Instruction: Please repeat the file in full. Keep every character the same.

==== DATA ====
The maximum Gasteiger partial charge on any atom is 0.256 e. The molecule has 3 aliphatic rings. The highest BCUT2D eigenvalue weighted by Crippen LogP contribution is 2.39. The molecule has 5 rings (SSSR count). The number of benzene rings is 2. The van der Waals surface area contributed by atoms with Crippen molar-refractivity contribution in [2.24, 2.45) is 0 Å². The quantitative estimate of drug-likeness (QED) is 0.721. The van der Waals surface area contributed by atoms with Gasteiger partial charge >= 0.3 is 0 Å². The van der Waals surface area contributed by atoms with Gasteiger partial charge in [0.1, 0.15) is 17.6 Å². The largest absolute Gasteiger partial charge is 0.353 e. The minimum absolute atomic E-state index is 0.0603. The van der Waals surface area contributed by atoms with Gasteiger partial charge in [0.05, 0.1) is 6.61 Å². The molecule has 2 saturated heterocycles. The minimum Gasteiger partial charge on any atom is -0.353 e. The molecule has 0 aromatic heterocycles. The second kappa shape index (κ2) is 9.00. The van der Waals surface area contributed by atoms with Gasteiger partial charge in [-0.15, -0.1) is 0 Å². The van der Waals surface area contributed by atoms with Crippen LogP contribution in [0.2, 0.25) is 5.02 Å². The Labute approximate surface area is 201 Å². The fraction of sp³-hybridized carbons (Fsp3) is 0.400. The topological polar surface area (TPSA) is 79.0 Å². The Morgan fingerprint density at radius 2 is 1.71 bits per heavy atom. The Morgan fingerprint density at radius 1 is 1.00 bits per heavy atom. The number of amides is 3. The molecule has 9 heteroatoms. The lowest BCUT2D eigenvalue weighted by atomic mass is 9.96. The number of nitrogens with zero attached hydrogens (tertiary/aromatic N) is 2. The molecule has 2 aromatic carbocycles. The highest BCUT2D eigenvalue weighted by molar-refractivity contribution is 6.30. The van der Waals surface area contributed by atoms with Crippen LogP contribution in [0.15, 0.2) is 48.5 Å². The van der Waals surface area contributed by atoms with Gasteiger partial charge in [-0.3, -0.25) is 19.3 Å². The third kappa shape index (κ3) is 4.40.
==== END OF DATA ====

The maximum Gasteiger partial charge on any atom is 0.256 e. The molecule has 3 aliphatic rings. The highest BCUT2D eigenvalue weighted by Crippen LogP contribution is 2.39. The molecule has 5 rings (SSSR count). The number of benzene rings is 2. The van der Waals surface area contributed by atoms with Crippen molar-refractivity contribution in [2.24, 2.45) is 0 Å². The quantitative estimate of drug-likeness (QED) is 0.721. The van der Waals surface area contributed by atoms with Gasteiger partial charge >= 0.3 is 0 Å². The van der Waals surface area contributed by atoms with Gasteiger partial charge in [0.1, 0.15) is 17.6 Å². The largest absolute Gasteiger partial charge is 0.353 e. The minimum absolute atomic E-state index is 0.0603. The van der Waals surface area contributed by atoms with Gasteiger partial charge in [0.05, 0.1) is 6.61 Å². The molecule has 2 saturated heterocycles. The minimum Gasteiger partial charge on any atom is -0.353 e. The molecule has 0 aromatic heterocycles. The second kappa shape index (κ2) is 9.00. The van der Waals surface area contributed by atoms with Gasteiger partial charge in [-0.15, -0.1) is 0 Å². The van der Waals surface area contributed by atoms with Crippen LogP contribution in [0.2, 0.25) is 5.02 Å². The Labute approximate surface area is 201 Å². The fraction of sp³-hybridized carbons (Fsp3) is 0.400. The topological polar surface area (TPSA) is 79.0 Å². The Morgan fingerprint density at radius 2 is 1.71 bits per heavy atom. The Morgan fingerprint density at radius 1 is 1.00 bits per heavy atom. The number of amides is 3. The molecule has 9 heteroatoms. The lowest BCUT2D eigenvalue weighted by atomic mass is 9.96. The number of nitrogens with zero attached hydrogens (tertiary/aromatic N) is 2. The molecule has 2 aromatic carbocycles. The highest BCUT2D eigenvalue weighted by molar-refractivity contribution is 6.30. The van der Waals surface area contributed by atoms with Crippen LogP contribution in [0.15, 0.2) is 48.5 Å². The van der Waals surface area contributed by atoms with Gasteiger partial charge in [-0.3, -0.25) is 19.3 Å². The third kappa shape index (κ3) is 4.40.